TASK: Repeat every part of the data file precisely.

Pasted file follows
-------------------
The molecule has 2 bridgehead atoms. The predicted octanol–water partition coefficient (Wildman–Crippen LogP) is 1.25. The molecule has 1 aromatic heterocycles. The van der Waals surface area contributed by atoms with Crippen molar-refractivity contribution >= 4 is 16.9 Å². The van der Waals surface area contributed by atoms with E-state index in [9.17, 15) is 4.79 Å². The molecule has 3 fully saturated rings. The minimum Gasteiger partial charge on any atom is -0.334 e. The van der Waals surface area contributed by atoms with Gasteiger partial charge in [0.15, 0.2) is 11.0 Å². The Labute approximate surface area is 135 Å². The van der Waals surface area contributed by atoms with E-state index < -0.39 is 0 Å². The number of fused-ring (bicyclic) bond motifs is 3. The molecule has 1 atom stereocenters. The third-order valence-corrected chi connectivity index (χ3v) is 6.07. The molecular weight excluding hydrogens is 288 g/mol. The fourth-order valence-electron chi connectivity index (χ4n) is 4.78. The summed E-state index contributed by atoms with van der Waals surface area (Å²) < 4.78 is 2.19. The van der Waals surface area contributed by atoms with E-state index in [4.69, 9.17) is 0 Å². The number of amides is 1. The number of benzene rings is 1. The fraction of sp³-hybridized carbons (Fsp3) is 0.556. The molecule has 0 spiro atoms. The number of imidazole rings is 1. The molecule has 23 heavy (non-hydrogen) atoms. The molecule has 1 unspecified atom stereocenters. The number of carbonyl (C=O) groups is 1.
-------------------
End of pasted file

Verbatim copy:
The molecule has 2 bridgehead atoms. The predicted octanol–water partition coefficient (Wildman–Crippen LogP) is 1.25. The molecule has 1 aromatic heterocycles. The van der Waals surface area contributed by atoms with Crippen molar-refractivity contribution >= 4 is 16.9 Å². The van der Waals surface area contributed by atoms with E-state index in [9.17, 15) is 4.79 Å². The molecule has 3 fully saturated rings. The minimum Gasteiger partial charge on any atom is -0.334 e. The van der Waals surface area contributed by atoms with Gasteiger partial charge in [0.15, 0.2) is 11.0 Å². The Labute approximate surface area is 135 Å². The van der Waals surface area contributed by atoms with E-state index < -0.39 is 0 Å². The number of fused-ring (bicyclic) bond motifs is 3. The molecule has 1 atom stereocenters. The third-order valence-corrected chi connectivity index (χ3v) is 6.07. The molecular weight excluding hydrogens is 288 g/mol. The fourth-order valence-electron chi connectivity index (χ4n) is 4.78. The summed E-state index contributed by atoms with van der Waals surface area (Å²) < 4.78 is 2.19. The van der Waals surface area contributed by atoms with E-state index in [4.69, 9.17) is 0 Å². The number of amides is 1. The number of benzene rings is 1. The fraction of sp³-hybridized carbons (Fsp3) is 0.556. The molecule has 0 spiro atoms. The number of imidazole rings is 1. The molecule has 23 heavy (non-hydrogen) atoms. The molecule has 1 unspecified atom stereocenters. The number of carbonyl (C=O) groups is 1.